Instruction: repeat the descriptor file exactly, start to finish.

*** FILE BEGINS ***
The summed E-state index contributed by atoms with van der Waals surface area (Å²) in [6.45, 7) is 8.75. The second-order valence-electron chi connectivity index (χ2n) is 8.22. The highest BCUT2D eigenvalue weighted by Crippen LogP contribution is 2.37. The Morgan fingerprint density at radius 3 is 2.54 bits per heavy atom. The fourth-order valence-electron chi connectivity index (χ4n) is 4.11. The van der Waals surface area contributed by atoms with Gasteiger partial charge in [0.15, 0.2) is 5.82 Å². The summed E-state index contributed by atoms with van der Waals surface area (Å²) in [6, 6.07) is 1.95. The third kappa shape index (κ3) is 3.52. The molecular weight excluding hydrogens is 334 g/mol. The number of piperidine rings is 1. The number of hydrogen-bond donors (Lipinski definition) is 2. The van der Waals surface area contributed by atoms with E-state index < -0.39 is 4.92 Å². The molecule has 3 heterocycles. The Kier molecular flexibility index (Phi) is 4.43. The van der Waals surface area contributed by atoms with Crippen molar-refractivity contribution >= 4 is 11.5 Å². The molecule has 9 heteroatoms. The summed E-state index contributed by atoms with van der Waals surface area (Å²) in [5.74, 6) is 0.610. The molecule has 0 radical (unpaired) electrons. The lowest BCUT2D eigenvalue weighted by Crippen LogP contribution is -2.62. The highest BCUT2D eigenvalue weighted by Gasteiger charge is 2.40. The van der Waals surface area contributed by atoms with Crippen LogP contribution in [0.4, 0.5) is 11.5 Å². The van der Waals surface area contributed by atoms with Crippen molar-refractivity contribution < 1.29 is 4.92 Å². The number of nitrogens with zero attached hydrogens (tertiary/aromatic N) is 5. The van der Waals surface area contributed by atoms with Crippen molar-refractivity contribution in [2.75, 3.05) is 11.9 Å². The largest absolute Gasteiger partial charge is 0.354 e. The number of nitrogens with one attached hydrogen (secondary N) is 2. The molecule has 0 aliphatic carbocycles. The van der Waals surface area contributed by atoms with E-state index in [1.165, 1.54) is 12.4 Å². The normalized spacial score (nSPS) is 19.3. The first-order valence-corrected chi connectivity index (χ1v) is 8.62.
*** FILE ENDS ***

The summed E-state index contributed by atoms with van der Waals surface area (Å²) in [6.45, 7) is 8.75. The second-order valence-electron chi connectivity index (χ2n) is 8.22. The highest BCUT2D eigenvalue weighted by Crippen LogP contribution is 2.37. The Morgan fingerprint density at radius 3 is 2.54 bits per heavy atom. The fourth-order valence-electron chi connectivity index (χ4n) is 4.11. The van der Waals surface area contributed by atoms with Gasteiger partial charge in [0.15, 0.2) is 5.82 Å². The summed E-state index contributed by atoms with van der Waals surface area (Å²) in [6, 6.07) is 1.95. The third kappa shape index (κ3) is 3.52. The molecular weight excluding hydrogens is 334 g/mol. The number of piperidine rings is 1. The number of hydrogen-bond donors (Lipinski definition) is 2. The van der Waals surface area contributed by atoms with E-state index < -0.39 is 4.92 Å². The molecule has 3 heterocycles. The Kier molecular flexibility index (Phi) is 4.43. The van der Waals surface area contributed by atoms with Crippen molar-refractivity contribution >= 4 is 11.5 Å². The molecule has 9 heteroatoms. The summed E-state index contributed by atoms with van der Waals surface area (Å²) in [5.74, 6) is 0.610. The molecule has 0 radical (unpaired) electrons. The lowest BCUT2D eigenvalue weighted by Crippen LogP contribution is -2.62. The highest BCUT2D eigenvalue weighted by Gasteiger charge is 2.40. The van der Waals surface area contributed by atoms with Crippen LogP contribution in [0.4, 0.5) is 11.5 Å². The van der Waals surface area contributed by atoms with Crippen molar-refractivity contribution < 1.29 is 4.92 Å². The number of nitrogens with zero attached hydrogens (tertiary/aromatic N) is 5. The van der Waals surface area contributed by atoms with Crippen molar-refractivity contribution in [2.75, 3.05) is 11.9 Å². The largest absolute Gasteiger partial charge is 0.354 e. The number of nitrogens with one attached hydrogen (secondary N) is 2. The molecule has 0 aliphatic carbocycles. The van der Waals surface area contributed by atoms with E-state index in [1.165, 1.54) is 12.4 Å². The normalized spacial score (nSPS) is 19.3. The first-order valence-corrected chi connectivity index (χ1v) is 8.62.